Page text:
Similar idea to this post, why would an advanced civilization able to create AI/ droids ranging from 'hardshell' (I-Robot (movie) or C3P0) to 'soft' (Bishop (Aliens)) still have use for melee combat, and the implements to accompany it (plate armor, swords, etc)?

In this scenario, I am expecting ranged weapons (firearms, lasers, bow/arrow) to also be present in some capacity. It is general practice for both AI and 'real' humans to often use or prefer melee combat.

While some magic is present in the form of typical d&d style, precious few are able to wield and manipulate it (less than a tenth of a percent of the population), hence the main prevalence of technology over magic. There is some melding of magic and technology, but it is incredibly unstable and unreliable up to this point

  • 16
    $\begingroup$ The slow blade penetrates the shield. $\endgroup$ – Brizzy Dec 5 '18 at 3:48
  • $\begingroup$ Is it only AI that is restricted to melee weapons or are people restricted to these as well ? $\endgroup$ – StephenG Dec 5 '18 at 3:52
  • 1
    $\begingroup$ @Brizzy If you don't want to make that a full fledged answer, I will! $\endgroup$ – Cort Ammon Dec 5 '18 at 3:53
  • $\begingroup$ Go ahead buddy! $\endgroup$ – Brizzy Dec 5 '18 at 3:56
  • $\begingroup$ @StephenG Good question :) $\endgroup$ – Snappawapa Dec 5 '18 at 3:57

The slow blade penetrates the shield.

(Thanks Brizzy!)

This quote comes from Frank Herber's Dune, and it is probably the archetypal example of what you are looking for. In this series, Herbert specifically wanted a world where melee combat mattered, but there was technological interstellar travel. To accomplish this, he invented the shields. The personal shields were normally in a "down" state, which let air enter the shield's volume. However, anything fast moving immediately raised the shield, preventing anything from entering (you could get light headed from low oxygen levels inside your shield in a protracted fight).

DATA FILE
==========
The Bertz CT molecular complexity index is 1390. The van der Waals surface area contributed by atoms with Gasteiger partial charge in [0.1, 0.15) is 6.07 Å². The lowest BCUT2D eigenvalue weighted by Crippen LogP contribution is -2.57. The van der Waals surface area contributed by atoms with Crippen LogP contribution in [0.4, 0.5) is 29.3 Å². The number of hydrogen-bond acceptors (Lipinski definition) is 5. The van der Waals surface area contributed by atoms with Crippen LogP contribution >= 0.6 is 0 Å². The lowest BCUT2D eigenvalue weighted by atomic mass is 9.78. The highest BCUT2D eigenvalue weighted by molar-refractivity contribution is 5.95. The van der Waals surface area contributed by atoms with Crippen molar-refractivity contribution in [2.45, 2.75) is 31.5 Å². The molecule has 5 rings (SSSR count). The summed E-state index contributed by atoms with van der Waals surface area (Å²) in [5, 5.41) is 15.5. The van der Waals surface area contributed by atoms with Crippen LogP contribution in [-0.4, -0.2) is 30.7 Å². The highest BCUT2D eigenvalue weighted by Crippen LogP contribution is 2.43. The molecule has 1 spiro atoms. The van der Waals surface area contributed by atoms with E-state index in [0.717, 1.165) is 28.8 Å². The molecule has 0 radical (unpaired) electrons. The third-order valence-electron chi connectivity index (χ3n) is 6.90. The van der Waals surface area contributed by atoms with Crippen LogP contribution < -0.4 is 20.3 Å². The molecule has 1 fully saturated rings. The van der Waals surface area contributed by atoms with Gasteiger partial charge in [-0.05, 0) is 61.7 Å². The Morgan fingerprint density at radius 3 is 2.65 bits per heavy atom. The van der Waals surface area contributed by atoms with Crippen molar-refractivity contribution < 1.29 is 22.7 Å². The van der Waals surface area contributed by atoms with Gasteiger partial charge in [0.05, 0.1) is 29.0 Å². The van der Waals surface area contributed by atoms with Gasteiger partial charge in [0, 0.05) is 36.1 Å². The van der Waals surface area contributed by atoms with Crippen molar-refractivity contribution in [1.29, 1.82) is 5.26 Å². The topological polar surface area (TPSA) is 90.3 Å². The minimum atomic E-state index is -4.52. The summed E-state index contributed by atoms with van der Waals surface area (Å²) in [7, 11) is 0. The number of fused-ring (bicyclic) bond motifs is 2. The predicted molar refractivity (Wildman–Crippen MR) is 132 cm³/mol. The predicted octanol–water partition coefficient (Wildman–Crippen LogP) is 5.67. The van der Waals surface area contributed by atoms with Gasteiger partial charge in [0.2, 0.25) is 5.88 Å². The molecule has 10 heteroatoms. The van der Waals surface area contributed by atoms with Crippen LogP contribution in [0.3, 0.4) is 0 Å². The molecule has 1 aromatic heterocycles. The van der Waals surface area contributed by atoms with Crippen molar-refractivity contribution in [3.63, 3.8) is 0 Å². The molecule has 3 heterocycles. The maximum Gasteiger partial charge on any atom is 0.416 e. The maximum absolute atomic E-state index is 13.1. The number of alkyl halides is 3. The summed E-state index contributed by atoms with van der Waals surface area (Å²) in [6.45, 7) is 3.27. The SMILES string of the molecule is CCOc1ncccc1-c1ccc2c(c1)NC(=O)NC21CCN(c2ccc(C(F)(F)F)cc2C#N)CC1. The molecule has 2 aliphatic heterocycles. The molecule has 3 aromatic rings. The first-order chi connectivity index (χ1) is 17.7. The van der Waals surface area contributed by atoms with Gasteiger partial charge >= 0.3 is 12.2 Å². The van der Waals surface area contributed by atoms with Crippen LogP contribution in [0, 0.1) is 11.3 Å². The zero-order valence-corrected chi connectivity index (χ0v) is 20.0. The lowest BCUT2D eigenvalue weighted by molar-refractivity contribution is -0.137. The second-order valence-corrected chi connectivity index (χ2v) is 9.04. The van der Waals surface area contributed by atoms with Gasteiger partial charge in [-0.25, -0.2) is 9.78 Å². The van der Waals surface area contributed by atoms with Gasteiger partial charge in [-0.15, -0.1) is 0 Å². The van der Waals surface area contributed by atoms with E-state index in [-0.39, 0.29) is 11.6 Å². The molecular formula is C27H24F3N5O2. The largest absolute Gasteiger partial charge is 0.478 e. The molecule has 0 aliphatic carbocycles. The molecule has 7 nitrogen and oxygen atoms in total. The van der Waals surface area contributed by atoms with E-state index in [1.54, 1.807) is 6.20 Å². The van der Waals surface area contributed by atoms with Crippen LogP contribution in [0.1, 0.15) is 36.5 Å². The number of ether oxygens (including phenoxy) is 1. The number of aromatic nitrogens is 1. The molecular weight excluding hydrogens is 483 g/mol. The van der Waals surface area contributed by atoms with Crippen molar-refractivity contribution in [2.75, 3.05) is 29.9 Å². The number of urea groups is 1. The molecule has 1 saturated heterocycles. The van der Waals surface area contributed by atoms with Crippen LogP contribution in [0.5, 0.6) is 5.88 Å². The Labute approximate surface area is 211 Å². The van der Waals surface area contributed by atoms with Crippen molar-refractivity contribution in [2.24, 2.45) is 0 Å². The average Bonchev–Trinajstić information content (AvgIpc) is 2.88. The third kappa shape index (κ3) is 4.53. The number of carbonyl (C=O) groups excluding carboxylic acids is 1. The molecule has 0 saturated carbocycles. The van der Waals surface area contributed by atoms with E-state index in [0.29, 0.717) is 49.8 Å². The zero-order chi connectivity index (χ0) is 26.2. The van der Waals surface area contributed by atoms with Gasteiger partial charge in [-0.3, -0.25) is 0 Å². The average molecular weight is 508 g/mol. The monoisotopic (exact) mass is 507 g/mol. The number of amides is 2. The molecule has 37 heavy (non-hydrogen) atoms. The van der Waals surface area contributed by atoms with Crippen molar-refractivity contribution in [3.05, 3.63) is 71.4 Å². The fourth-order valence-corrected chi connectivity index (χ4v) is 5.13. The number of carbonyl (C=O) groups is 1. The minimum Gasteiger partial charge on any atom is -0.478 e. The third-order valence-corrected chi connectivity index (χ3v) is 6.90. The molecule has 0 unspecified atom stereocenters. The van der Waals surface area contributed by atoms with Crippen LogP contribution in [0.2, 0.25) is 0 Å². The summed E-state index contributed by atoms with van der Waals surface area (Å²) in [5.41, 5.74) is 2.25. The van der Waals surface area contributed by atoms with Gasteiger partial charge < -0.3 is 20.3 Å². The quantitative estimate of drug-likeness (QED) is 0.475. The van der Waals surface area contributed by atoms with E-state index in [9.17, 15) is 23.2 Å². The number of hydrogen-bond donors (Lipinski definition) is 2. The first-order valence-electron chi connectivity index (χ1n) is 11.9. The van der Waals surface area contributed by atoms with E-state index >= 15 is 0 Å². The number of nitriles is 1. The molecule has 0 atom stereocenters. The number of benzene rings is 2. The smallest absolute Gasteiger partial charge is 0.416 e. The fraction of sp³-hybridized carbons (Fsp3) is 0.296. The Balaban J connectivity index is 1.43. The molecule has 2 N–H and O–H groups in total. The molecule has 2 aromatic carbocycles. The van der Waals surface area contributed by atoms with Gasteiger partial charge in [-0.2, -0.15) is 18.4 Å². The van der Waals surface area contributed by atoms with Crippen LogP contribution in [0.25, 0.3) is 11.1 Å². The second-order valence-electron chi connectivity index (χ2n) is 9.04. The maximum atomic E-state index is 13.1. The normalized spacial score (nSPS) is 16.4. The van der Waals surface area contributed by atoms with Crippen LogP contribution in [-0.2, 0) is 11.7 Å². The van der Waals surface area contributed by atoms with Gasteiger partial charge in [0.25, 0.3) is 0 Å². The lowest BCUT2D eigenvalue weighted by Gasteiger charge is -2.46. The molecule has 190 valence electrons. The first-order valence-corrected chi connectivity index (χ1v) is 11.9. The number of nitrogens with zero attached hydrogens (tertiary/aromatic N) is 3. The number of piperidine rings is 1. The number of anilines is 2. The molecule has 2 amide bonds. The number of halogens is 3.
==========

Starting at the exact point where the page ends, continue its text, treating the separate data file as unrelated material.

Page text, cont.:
The result was a melee combat style which involved slow movements of a knife to get inside the shield, followed by a quick killing blow.

Herbert wanted the combat to be personal, which points to a second major reason one might choose melee weapons.

"All can be redeemed." - Praetor Fenrix VII

Melee weapons may be preferred in a highly advanced society which has grown to deeply respect the value of life. Killing is a big deal, and it may be an even bigger deal for some advanced species who have gotten to see just how much can be lost. But even the most advanced species can't help but spill blood at some point. For this, such a society would prefer the opportunity to redeem the opponent, all the way up to the last moment.

With a ranged weapon, your ability to craft such an alternative ending is limited. You pull the trigger, a hole appears where their brain matter was. One, two, the end. With a melee weapon, you spend time attached to your opponent, quite physically. There is a period of time where you can seek to influence them. This can even occur after the knife has gotten under their skin, but before it hits something truly fatal.